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Frank Lampard: The world will be watching as Chelsea look to banish the Blues


Frank Lampard: The world will be watching as Chelsea look to banish the Blues

Chelsea's transfer ban could be a blessing in disguise as the Blues look to their youth.

WHAT a strange position Chelsea find themselves in. On the one hand, there is an extremely strong possibility that they will finish lower in the Premier League table than they did last season. There is likely to be a dogfight even to retain their place in the Champions League. Their best player has left and a transfer ban means they can’t even spend the money generated by his sale. And yet there is a sense of optimism about Stamford Bridge, the sense that the transfer ban might actually, in the medium-long term, turn out to have been for the good of the club.

Eden Hazard, of course, will be missed. Chelsea are fortunate they’d already completed the signing of Cristian Pulisic to replace him before the transfer ban came into effect but it would be unfair to expect too much too soon from a 20-year-old moving to a new country who started only nine league games last season.

But with Hazard goes a measure of expectation. How can Chelsea be expected to compete without their obvious star and with no means of replacing him? Add in Frank Lampard’s return to the club and it’s far from clear what would constitute a good season. Certainly finishing in the top four would be regarded as at the very least a qualified success and it’s entirely possible that falling out of the Champions League but with indications of progress.

Lampard defies convention. Chelsea have often in the past spoken of how this time it will be different, how this time they’ll show patience and give a manager a chance to develop his ideas at the club. But however well-intentioned they – both directors and fans – maybe, it doesn’t take much for dissatisfaction to set in. Maurizio Sarri’s reign ended with a sense of weary relief on both sides after just a year – despite him taking Chelsea to third and to two cup finals, one of them won. But with Lampard, there surely will be a greater sense of indulgence. It’s not just that he is a young coach with just a year of management behind him it’s that he, as much as anybody, embodies the success of the Roman Abramovich era.

The most persistent criticism of Sarri was that his football was dull, that the insistence on possession led to often to a sense of stagnation. Allied to that was a classic Italian conservatism when it came to giving young players their chance. The evidence of pre-season is that Lampard’s football will be free-flowing and that they may place strain on the defence. He will also surely have more faith in Chelsea’s crop of gifted young players. Mason Mount thrived under him for Derby, Callum Hudson-Odoi had – finally – signed his new contract and Andreas Christensen, who at 23 just about still counts as young, can expect more pitch-time.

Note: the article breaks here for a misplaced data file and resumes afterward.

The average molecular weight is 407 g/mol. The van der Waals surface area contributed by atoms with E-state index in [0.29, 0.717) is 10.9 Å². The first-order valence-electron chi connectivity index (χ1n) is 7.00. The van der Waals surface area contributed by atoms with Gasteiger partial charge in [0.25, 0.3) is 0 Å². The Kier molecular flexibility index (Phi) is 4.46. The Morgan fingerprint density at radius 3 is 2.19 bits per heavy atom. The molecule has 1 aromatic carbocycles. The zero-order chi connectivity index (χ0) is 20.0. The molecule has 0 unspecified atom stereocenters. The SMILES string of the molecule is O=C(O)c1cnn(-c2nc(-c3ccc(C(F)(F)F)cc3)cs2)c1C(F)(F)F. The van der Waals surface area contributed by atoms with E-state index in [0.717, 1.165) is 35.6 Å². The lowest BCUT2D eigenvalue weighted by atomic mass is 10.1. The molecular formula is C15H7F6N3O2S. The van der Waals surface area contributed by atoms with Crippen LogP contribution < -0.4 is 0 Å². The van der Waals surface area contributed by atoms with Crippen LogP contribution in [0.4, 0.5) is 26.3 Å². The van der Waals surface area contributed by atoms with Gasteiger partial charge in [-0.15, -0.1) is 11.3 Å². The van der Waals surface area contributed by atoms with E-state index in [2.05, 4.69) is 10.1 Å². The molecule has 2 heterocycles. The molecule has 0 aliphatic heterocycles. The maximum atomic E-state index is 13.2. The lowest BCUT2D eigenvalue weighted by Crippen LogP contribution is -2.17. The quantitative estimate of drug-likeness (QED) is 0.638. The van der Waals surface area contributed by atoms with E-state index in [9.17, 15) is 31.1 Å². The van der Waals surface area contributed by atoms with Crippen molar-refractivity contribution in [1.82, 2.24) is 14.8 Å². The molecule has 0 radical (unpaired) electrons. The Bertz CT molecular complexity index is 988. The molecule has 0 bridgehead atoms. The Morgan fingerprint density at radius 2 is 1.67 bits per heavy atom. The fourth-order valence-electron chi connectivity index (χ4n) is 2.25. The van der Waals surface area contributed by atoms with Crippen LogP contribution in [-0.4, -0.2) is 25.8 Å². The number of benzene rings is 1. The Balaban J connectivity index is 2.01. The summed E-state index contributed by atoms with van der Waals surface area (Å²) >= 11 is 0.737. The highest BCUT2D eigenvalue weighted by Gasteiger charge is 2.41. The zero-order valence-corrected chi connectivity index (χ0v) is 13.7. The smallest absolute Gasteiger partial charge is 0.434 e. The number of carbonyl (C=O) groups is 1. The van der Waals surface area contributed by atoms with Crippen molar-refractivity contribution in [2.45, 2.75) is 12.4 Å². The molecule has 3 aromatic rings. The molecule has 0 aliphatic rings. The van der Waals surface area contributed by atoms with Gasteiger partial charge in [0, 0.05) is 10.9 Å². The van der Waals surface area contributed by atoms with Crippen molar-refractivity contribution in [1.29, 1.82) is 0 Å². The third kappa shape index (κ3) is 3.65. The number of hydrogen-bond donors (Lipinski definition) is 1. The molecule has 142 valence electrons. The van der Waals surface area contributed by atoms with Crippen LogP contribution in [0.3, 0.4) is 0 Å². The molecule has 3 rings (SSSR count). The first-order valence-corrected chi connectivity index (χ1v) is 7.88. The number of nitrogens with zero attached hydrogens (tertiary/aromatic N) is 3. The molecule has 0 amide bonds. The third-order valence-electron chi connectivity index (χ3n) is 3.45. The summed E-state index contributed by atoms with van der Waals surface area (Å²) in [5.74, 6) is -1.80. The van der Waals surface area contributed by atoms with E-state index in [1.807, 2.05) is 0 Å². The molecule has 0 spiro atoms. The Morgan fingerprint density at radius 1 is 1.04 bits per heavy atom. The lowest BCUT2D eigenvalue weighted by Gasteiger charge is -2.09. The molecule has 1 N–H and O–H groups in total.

For years Chelsea have invested in their academy and done little with the results than stock the ranks of various clubs in the Championship and the Netherlands. Managers under persistent threat of the sack have not dared to take a risk on young players. But now Lampard has the perfect conditions to develop for the future. He will be forced at times to rely on youth and he will be doing so in an environment perhaps less pressured than any since Abramovich arrived at the club in 2003.

How Lampard will fare as a manager is another issue. He is eloquent in interviews, which may not mean anything in terms of on-field performance but suggests that the media, like the board and the fans, are likely to be gentler than they were with the perpetual crotchetiness of Sarri. That said, there have been signs of a thin-skinniness that might be a concern should he at any point find himself being criticism or wound up by an opposing coach. His year there was broadly speaking positive, without being spectacularly successful. Certainly, there’s not enough on his CV to have got him the Chelsea job were he not Frank Lampard – but he is, with all that entails, and that is probably his greatest advantage.

He also comes into the job with the great good future that both Manchester United and Arsenal have issues of their own. Even an essentially average season may be enough to take fourth. And that, in this weird new world, would be worse than last season but might somehow feel better.

 

 


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